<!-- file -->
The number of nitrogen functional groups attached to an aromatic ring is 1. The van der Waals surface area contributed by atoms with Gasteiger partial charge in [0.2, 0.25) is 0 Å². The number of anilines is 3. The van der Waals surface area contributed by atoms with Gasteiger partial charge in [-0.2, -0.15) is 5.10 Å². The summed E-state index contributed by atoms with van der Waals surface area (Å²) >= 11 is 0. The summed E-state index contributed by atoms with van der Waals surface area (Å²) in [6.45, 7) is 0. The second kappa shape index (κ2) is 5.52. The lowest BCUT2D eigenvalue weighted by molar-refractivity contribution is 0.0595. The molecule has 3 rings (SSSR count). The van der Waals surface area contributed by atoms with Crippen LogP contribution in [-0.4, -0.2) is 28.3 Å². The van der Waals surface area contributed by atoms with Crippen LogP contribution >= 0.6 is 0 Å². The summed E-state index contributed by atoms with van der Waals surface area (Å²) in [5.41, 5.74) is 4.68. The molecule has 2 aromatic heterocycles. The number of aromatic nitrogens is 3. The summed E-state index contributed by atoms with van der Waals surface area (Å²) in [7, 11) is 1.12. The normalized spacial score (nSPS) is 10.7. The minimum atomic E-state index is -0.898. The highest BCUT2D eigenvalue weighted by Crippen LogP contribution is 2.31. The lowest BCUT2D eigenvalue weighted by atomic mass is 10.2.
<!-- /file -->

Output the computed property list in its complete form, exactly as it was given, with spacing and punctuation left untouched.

The number of nitrogen functional groups attached to an aromatic ring is 1. The van der Waals surface area contributed by atoms with Gasteiger partial charge in [0.2, 0.25) is 0 Å². The number of anilines is 3. The van der Waals surface area contributed by atoms with Gasteiger partial charge in [-0.2, -0.15) is 5.10 Å². The summed E-state index contributed by atoms with van der Waals surface area (Å²) >= 11 is 0. The summed E-state index contributed by atoms with van der Waals surface area (Å²) in [6.45, 7) is 0. The second kappa shape index (κ2) is 5.52. The lowest BCUT2D eigenvalue weighted by molar-refractivity contribution is 0.0595. The molecule has 3 rings (SSSR count). The van der Waals surface area contributed by atoms with Crippen LogP contribution in [-0.4, -0.2) is 28.3 Å². The van der Waals surface area contributed by atoms with Crippen LogP contribution >= 0.6 is 0 Å². The summed E-state index contributed by atoms with van der Waals surface area (Å²) in [5.41, 5.74) is 4.68. The molecule has 2 aromatic heterocycles. The number of aromatic nitrogens is 3. The summed E-state index contributed by atoms with van der Waals surface area (Å²) in [7, 11) is 1.12. The normalized spacial score (nSPS) is 10.7. The minimum atomic E-state index is -0.898. The highest BCUT2D eigenvalue weighted by Crippen LogP contribution is 2.31. The lowest BCUT2D eigenvalue weighted by atomic mass is 10.2.